More than Alzheimer’s: Understanding types of dementia
For those unfamiliar with Alzheimer’s and dementia, asking them to list symptoms beyond memory loss may prove challenging. It’s understandable – a diagnosis of dementia can mean a whole host of symptoms.
Dementia is an umbrella term that covers a range of cognitive disorders characterized by memory loss, impaired thinking, and altered behavior. As our understanding of neurological conditions improves, we've come to recognize various types of dementias, each with a unique set of symptoms and underlying causes.
Awareness of a diagnosis and how each subtype can affect a person provides the caregiver and surrounding support system a way to better anticipate needs and provide care at home. Some individuals may also suffer from more than one type of dementia, or what is called mixed dementia.
It’s a growing issue. In Illinois alone, there are 250,000 estimated dementia cases, or about 12 percent of the population that is 65 and older. Highlighted below are some of the more prominent types of dementia – keep in mind, though, there are hundreds of subtypes.
While the terms dementia and Alzheimer's disease are often used interchangeably, Alzheimer’s is the most common form of dementia, accounting for around 70% of dementia cases.
Memory loss, confusion, and difficulty in performing familiar tasks are typical symptoms of Alzheimer's. As the disease progresses, individuals may experience personality changes and difficulties with communication.
It is a progressive neurodegenerative disorder marked by the accumulation of beta-amyloid plaques and tau tangles in the brain, leading to the death of brain cells and subsequent cognitive decline. This can be a long process, and damage to the brain may happen years before cognitive problems are apparent.
Lewy body dementia
Lewy body dementia (LBD) is characterized by the presence of abnormal protein deposits called Lewy bodies in the brain. These deposits disrupt normal brain function, leading to fluctuations in cognitive abilities, visual hallucinations, and motor symptoms similar to Parkinson's disease.
While an Alzheimer’s diagnosis can typically be made in the mid 60s, LBD typically begins at age 50 and older. And while Alzheimer’s seems to affect women more than men, LBD affects slightly more men than women.
LBD often causes significant variations in alertness and attention, making diagnosis and management particularly challenging. Sleep can also be heavily disrupted as insomnia can increase and drowsiness and sleepiness during the day can reduce sleep quality at night.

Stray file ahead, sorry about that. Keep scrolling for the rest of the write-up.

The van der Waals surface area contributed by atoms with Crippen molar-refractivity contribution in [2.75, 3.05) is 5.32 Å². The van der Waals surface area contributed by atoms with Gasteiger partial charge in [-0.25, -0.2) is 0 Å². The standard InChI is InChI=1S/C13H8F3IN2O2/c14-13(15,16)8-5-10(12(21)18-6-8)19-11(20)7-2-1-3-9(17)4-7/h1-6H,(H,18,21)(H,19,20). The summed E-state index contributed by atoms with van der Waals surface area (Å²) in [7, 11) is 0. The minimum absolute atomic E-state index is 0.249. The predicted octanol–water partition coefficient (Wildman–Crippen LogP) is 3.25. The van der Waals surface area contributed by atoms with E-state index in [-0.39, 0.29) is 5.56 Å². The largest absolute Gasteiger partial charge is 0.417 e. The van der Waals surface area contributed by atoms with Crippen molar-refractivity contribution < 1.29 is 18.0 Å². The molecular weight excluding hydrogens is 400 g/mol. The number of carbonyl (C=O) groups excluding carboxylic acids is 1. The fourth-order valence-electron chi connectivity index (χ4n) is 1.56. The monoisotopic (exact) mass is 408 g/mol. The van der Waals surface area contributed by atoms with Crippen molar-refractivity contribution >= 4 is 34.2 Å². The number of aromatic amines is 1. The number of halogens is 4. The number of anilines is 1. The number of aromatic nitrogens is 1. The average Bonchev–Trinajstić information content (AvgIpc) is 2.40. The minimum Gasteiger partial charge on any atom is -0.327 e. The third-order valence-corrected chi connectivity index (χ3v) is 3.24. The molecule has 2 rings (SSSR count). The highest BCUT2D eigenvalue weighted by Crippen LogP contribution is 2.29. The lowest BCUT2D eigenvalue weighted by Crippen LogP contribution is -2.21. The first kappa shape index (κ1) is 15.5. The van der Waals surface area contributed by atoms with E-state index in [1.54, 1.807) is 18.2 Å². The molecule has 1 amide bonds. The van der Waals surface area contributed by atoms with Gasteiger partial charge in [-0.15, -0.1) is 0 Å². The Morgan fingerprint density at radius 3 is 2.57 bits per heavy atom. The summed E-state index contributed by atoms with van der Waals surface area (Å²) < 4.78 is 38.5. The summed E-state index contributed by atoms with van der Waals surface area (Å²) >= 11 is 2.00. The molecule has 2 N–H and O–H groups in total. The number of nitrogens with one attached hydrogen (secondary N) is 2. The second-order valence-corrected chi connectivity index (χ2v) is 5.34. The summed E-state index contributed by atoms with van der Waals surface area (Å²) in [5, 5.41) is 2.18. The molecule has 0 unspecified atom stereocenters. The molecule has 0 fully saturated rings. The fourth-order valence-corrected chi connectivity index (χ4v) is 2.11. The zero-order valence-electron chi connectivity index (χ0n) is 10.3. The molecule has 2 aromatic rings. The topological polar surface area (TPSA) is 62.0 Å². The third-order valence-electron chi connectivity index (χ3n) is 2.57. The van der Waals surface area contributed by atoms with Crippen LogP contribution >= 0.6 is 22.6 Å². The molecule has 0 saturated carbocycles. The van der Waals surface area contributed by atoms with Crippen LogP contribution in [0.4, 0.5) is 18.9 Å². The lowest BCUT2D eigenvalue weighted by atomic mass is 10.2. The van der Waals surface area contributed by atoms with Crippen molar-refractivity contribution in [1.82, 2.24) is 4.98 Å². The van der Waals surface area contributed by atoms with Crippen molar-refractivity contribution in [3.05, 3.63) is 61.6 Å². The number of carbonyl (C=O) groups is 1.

Vascular dementia arises from conditions, such as blood clots, that disrupt blood flow to the brain. This can be due to stroke, small vessel disease, or other vascular-related issues. The cognitive decline in vascular dementia can be sudden or gradual, depending on the underlying cause.
Symptoms vary but often include difficulties with problem-solving, reasoning, and planning. This may manifest itself in having problems following directions or learning new information. Individuals with vascular dementia may also exhibit motor deficits and have trouble with coordination. Like Alzheimer’s, this type tends to surface for those in their mid 60s and older.
Frontotemporal dementia (FTD) refers to a group of disorders that primarily affect the frontal and temporal lobes of the brain.
The frontal lobes direct executive function, including planning, prioritizing, and multitasking. It also affects movement and following social norms. In turn, FTD can lead to inappropriate social behavior, emotional blunting, and speech difficulties. Issues with balance can be common, including difficulty in walking and shaky hands.
FTD tends to strike at a younger age than the other major subtypes, typically between 40 and 65 years old. There can be a wide variety in how it affects a person – some may decline rapidly in a few years, others may see minimal changes over a longer period of time. Different symptoms arise later in the disease progression as FTD affects more parts of the brain after initially starting in the frontal lobes.
Understanding the different types of dementias is crucial for early diagnosis, proper treatment, and compassionate care. Even for those not immediately connected to someone diagnosed with dementia, building community awareness of why someone might act differently also develops a more compassionate society to some of our most vulnerable neighbors.
As science progresses and we learn more about the complexities of these disorders, we move closer to a future where effective treatments may lessen the burden of dementia and enhance the quality of life for both patients and their caregivers.